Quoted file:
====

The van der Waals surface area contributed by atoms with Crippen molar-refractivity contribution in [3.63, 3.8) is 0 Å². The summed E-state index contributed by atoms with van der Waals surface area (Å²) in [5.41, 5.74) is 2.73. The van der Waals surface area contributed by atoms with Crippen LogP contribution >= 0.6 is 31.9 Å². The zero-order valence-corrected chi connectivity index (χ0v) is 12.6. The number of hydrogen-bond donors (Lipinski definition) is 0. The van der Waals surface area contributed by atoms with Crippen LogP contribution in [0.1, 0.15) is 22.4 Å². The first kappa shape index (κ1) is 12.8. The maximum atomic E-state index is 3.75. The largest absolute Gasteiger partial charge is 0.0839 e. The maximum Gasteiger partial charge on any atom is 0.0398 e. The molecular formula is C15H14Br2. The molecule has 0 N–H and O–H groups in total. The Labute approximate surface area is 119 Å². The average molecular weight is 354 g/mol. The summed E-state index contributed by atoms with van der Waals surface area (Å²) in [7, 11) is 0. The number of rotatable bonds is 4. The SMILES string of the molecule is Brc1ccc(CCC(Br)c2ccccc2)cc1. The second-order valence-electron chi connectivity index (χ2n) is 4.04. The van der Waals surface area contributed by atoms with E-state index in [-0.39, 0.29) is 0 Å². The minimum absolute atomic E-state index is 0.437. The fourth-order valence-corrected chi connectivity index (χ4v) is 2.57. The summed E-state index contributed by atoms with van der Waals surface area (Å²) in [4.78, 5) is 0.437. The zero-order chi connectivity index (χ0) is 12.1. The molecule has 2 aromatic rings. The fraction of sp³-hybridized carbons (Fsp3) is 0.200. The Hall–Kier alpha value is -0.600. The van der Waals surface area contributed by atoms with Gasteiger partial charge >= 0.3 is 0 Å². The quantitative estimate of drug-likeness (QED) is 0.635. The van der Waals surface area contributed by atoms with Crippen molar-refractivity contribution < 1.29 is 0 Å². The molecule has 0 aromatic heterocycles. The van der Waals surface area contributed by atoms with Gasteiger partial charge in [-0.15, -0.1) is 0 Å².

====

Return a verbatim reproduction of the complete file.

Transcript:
The van der Waals surface area contributed by atoms with Crippen molar-refractivity contribution in [3.63, 3.8) is 0 Å². The summed E-state index contributed by atoms with van der Waals surface area (Å²) in [5.41, 5.74) is 2.73. The van der Waals surface area contributed by atoms with Crippen LogP contribution >= 0.6 is 31.9 Å². The zero-order valence-corrected chi connectivity index (χ0v) is 12.6. The number of hydrogen-bond donors (Lipinski definition) is 0. The van der Waals surface area contributed by atoms with Crippen LogP contribution in [0.1, 0.15) is 22.4 Å². The first kappa shape index (κ1) is 12.8. The maximum atomic E-state index is 3.75. The largest absolute Gasteiger partial charge is 0.0839 e. The maximum Gasteiger partial charge on any atom is 0.0398 e. The molecular formula is C15H14Br2. The molecule has 0 N–H and O–H groups in total. The Labute approximate surface area is 119 Å². The average molecular weight is 354 g/mol. The summed E-state index contributed by atoms with van der Waals surface area (Å²) in [7, 11) is 0. The number of rotatable bonds is 4. The SMILES string of the molecule is Brc1ccc(CCC(Br)c2ccccc2)cc1. The second-order valence-electron chi connectivity index (χ2n) is 4.04. The van der Waals surface area contributed by atoms with E-state index in [-0.39, 0.29) is 0 Å². The minimum absolute atomic E-state index is 0.437. The fourth-order valence-corrected chi connectivity index (χ4v) is 2.57. The summed E-state index contributed by atoms with van der Waals surface area (Å²) in [4.78, 5) is 0.437. The zero-order chi connectivity index (χ0) is 12.1. The molecule has 2 aromatic rings. The fraction of sp³-hybridized carbons (Fsp3) is 0.200. The Hall–Kier alpha value is -0.600. The van der Waals surface area contributed by atoms with Gasteiger partial charge >= 0.3 is 0 Å². The quantitative estimate of drug-likeness (QED) is 0.635. The van der Waals surface area contributed by atoms with Crippen molar-refractivity contribution < 1.29 is 0 Å². The molecule has 0 aromatic heterocycles. The van der Waals surface area contributed by atoms with Gasteiger partial charge in [-0.15, -0.1) is 0 Å².